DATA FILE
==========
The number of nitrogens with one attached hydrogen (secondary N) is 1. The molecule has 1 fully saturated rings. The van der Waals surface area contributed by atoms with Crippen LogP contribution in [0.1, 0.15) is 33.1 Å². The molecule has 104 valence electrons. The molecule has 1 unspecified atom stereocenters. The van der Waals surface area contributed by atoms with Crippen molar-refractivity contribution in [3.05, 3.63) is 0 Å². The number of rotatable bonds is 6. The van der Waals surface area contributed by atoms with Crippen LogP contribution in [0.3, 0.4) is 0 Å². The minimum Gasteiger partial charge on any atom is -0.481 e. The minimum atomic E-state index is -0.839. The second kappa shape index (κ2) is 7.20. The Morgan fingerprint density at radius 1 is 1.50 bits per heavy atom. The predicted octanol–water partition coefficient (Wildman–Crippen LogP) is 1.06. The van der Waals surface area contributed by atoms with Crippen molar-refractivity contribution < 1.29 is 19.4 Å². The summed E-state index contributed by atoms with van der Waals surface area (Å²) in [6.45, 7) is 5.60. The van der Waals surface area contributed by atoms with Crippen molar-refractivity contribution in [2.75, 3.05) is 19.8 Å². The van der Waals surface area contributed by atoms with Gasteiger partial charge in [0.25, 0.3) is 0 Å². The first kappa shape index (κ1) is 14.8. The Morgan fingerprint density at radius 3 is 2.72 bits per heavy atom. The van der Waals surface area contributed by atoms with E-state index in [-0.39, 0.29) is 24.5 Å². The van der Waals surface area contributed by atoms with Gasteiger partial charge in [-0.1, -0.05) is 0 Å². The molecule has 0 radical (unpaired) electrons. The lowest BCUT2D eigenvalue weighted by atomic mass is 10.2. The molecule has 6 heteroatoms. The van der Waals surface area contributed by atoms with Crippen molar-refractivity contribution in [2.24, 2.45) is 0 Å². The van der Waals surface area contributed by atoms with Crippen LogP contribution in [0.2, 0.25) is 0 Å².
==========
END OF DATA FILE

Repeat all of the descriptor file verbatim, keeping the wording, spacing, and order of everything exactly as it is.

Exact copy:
The number of nitrogens with one attached hydrogen (secondary N) is 1. The molecule has 1 fully saturated rings. The van der Waals surface area contributed by atoms with Crippen LogP contribution in [0.1, 0.15) is 33.1 Å². The molecule has 104 valence electrons. The molecule has 1 unspecified atom stereocenters. The van der Waals surface area contributed by atoms with Crippen molar-refractivity contribution in [3.05, 3.63) is 0 Å². The number of rotatable bonds is 6. The van der Waals surface area contributed by atoms with Crippen LogP contribution in [0.3, 0.4) is 0 Å². The minimum Gasteiger partial charge on any atom is -0.481 e. The minimum atomic E-state index is -0.839. The second kappa shape index (κ2) is 7.20. The Morgan fingerprint density at radius 1 is 1.50 bits per heavy atom. The predicted octanol–water partition coefficient (Wildman–Crippen LogP) is 1.06. The van der Waals surface area contributed by atoms with Crippen molar-refractivity contribution < 1.29 is 19.4 Å². The summed E-state index contributed by atoms with van der Waals surface area (Å²) in [6.45, 7) is 5.60. The van der Waals surface area contributed by atoms with Crippen molar-refractivity contribution in [2.75, 3.05) is 19.8 Å². The van der Waals surface area contributed by atoms with Gasteiger partial charge in [0.25, 0.3) is 0 Å². The first kappa shape index (κ1) is 14.8. The Morgan fingerprint density at radius 3 is 2.72 bits per heavy atom. The van der Waals surface area contributed by atoms with E-state index in [-0.39, 0.29) is 24.5 Å². The van der Waals surface area contributed by atoms with Gasteiger partial charge in [-0.1, -0.05) is 0 Å². The molecule has 0 radical (unpaired) electrons. The lowest BCUT2D eigenvalue weighted by atomic mass is 10.2. The molecule has 6 heteroatoms. The van der Waals surface area contributed by atoms with Crippen molar-refractivity contribution in [2.24, 2.45) is 0 Å². The van der Waals surface area contributed by atoms with Crippen LogP contribution in [0.2, 0.25) is 0 Å².